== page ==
But despite that … despite more failures than successes … despite putting too much of my energy into things that are probably best left alone … I always begin every project as if all the shit of the past never happened and end up getting stupidly excited and enthusiastic about the possibilities and potential of where every single brief could take us.
I should point out, this does not mean I ignore the clients needs and wants, it’s just that I want us to respond in ways that are bigger and better than they ever expected or imagined. Than we ever expected or imagined.
Sure, that sometimes means we will have to go back and ask them to invest huge amounts of time and money into something they originally thought was going to be a ‘quick fix’, but even when we do that, we always  have a business case for it and  offer something that solves their immediate problem … because we know that if you don’t do that, then you’re become a hinderance to their business, not a help.
But as I said, more often than not, I fail to get them to buy the bigger plan – or at least how we hoped they’d embrace it – and as I said, I take responsibility for that, because getting them to dream bigger is part of my job and while I continually try to learn and adapt from the situations I’ve experienced in the past – both good and bad – the reality is my enthusiasm for what ‘could be’ always trumps the reality of what ‘probably will be’ and despite that often ending up being frustrating as hell, I like that I’m like that, I like it a lot.
I know I once started a company called cynic, but I’ve always been of the belief naivety, mischief, optimism and ambition are good traits to have – at least at the beginning of the journey – because they help you get past the past and see way beyond the short-term deliverables and obstacles. Sure, along the way you will have to embrace objectivity, context and countless other issues – and that may require you to rethink or readjust your original plan – but going into everything with the ignorant belief that this could be the project the client buys that ends up changing the rules for everyone and everything forever is hugely important … if only because enthusiasm is infectious and your excitement can influence and encourage colleagues and clients to go on a journey that ends up taking them to a place that’s much bigger and further than they would ever have otherwise achieved.
Yes, it helps if along the way you have the occasional ridiculously amazing ‘win’ – which I am very fortunate to have had, which is probably why I’m so happy to stay stupid – but the reality is, if you don’t aim high, then how the hell do you think you’re ever going to get off the ground?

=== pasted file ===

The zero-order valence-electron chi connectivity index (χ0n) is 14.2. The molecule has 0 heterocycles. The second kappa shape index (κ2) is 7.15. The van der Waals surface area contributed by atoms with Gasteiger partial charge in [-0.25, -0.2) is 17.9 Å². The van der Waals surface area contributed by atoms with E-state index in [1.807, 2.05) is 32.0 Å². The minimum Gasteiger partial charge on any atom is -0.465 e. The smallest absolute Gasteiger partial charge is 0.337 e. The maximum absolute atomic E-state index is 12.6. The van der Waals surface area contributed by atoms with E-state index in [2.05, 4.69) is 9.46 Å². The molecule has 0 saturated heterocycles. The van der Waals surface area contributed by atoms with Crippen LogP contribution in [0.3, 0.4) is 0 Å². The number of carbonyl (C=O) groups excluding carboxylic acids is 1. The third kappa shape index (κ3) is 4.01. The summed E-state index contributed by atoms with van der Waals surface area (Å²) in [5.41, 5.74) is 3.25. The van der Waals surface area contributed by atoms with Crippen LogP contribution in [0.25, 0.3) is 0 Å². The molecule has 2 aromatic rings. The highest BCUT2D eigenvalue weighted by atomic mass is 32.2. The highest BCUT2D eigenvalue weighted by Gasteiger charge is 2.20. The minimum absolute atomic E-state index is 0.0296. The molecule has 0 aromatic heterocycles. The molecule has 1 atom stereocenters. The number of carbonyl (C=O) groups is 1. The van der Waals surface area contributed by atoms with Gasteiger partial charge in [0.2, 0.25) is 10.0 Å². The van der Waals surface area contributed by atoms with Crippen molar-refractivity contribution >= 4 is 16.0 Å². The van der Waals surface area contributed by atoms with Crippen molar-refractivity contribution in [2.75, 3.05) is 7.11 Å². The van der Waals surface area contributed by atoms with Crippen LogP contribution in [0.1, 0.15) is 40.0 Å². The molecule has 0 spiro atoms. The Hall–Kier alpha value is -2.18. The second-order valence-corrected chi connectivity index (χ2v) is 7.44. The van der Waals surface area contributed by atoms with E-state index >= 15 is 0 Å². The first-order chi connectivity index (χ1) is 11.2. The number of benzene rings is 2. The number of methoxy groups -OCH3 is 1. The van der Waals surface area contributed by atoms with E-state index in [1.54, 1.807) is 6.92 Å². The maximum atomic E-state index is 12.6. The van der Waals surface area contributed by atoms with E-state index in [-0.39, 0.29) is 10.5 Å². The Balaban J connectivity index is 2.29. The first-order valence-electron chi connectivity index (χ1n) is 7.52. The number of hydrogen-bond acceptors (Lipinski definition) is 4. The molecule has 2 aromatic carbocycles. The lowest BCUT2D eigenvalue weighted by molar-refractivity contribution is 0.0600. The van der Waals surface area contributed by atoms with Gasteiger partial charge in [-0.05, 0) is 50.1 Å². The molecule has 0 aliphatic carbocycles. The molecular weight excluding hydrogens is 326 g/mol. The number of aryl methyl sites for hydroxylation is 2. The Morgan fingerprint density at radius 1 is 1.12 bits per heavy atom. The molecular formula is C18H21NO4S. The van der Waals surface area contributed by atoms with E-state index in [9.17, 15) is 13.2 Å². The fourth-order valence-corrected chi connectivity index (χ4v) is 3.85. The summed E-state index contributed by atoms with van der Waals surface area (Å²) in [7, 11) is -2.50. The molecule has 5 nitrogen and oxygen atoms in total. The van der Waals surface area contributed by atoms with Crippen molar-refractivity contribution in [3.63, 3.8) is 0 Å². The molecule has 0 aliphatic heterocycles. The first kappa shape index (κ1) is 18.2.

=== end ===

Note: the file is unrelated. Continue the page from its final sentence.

Of course it’s hugely important to remember no one is going to buy enthusiasm if you don’t do the due-diligence to make it logical, acceptable and buyable – both for their current needs and their future ambitions – however whereas many people start each brief looking for – and at – the realities and mandatories, I believe this is the exact moment where you have to throw off the fear and blindly believe in the improbable, implausible and impossible because as my smart friend George once put it:
“Nothing great happens if you follow the rules”.
Filed under: Comment
… except you should replace ’30’ with ’70’.
Don’t get me wrong, it’s great working with a bunch of young, talented, hungry, enthusiastic, culturally aware, socially-minded people … it keeps you informed, on your toes, ambitious and, to a certain degree, young … but by the same token – when you take away those rare moments where you can laugh in their face at the issues they think are issues – it can also make you feel old, achey, anti-social and grumpy.
So to those people who say 40 is the new 20, trust me you’re wrong. Mainly because the only people who say that are 40 year olds. Everybody else – younger and older – know you’re just a delusional fool who needs to go to bed at 9pm on a weekday.
Thank you to Clare Pickens @ W+K Amsterdam for finding the picture that I have stolen without her permission [true to my Nottingham roots] for this post. She may be the most Hollywood connected Scouser in the history of Scousers, but she’s still toptastic.
Filed under: Comment
So I know you think all I do is have holidays all the time – and, to be fair, last year I sort of did – the fact is, I now won’t be having a single holiday for at least 5 months.
Yes, I know that isn’t that long and I’m incredibly lucky to be able to still go away a few times a year – plus the fact is, I really like my job – but for someone who spent the last 12 months seemingly never being more than 21 days from another break, it’s come as a bit of a culture shock.